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 New Home Sales in U.S. Spiked 8.3 Percent in 2017

New Home Sales in U.S. Spiked 8.3 Percent in 2017


According to the U.S. Department of Housing and Urban Development and the U.S. Census Bureau, sales of newly built, single-family homes fell 9.3 percent in December 2017 to a seasonally adjusted annual rate of 625,000 units. Despite this monthly decline, new home sales rose 8.3 percent overall in 2017 to 608,000 units.

"The number of consumers planning to buy a new home in the near future is trending upward," said NAHB Chairman Randy Noel. "Inventory remains low, but its growth in 2017 is an encouraging sign. Our members are also telling us that market conditions continue to improve."

"Some moderation in sales was expected this month after a strong November reading," said NAHB Senior Economist Michael Neal. "With ongoing job creation and rising home equity, we should see housing demand continue to grow in the months ahead."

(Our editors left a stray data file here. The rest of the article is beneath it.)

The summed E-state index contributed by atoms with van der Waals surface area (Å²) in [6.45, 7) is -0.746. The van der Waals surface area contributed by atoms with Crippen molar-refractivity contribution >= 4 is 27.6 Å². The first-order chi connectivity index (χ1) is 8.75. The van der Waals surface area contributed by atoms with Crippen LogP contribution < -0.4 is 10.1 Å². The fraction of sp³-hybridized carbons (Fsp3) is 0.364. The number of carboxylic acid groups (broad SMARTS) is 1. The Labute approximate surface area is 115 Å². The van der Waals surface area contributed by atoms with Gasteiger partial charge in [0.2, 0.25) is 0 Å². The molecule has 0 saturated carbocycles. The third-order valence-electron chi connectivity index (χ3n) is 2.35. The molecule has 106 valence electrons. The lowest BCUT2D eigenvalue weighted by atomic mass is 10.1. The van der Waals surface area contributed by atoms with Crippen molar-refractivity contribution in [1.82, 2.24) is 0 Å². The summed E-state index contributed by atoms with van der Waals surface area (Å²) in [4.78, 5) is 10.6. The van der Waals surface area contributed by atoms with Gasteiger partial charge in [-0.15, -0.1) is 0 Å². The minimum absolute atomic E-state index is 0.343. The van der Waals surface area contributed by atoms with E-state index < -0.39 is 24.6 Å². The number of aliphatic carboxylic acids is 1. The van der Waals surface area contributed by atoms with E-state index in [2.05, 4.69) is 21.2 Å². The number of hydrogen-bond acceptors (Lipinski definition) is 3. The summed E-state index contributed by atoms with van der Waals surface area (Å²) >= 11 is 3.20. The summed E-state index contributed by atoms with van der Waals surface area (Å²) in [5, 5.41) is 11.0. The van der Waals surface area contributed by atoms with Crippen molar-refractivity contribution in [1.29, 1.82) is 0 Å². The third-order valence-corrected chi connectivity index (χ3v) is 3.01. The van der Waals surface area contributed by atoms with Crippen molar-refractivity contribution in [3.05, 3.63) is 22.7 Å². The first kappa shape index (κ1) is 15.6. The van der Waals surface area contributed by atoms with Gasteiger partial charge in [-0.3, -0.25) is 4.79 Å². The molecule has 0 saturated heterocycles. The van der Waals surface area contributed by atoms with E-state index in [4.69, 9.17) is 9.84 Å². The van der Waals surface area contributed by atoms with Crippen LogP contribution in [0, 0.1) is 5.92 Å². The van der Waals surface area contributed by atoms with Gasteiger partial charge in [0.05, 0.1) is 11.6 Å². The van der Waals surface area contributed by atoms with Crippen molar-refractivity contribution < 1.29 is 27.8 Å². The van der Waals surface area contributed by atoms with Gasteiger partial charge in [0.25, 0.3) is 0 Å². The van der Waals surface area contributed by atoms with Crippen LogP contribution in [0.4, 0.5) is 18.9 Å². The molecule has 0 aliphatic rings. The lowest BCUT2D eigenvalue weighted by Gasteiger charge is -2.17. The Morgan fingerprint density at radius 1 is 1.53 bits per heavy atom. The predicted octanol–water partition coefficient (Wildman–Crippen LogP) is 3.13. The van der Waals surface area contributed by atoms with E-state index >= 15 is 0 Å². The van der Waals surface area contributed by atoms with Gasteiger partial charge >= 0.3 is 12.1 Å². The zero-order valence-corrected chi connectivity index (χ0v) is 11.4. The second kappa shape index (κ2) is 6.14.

The inventory of new home sales for sale was 295,000 in December, which is a 5.7-month supply at the current sales pace. The median sales price of new houses sold was $335,400.

Regionally, new home sales decreased 2.4 percent in the Northeast, 9.5 percent in the West, 9.8 percent in the South and 10 percent in the Midwest.

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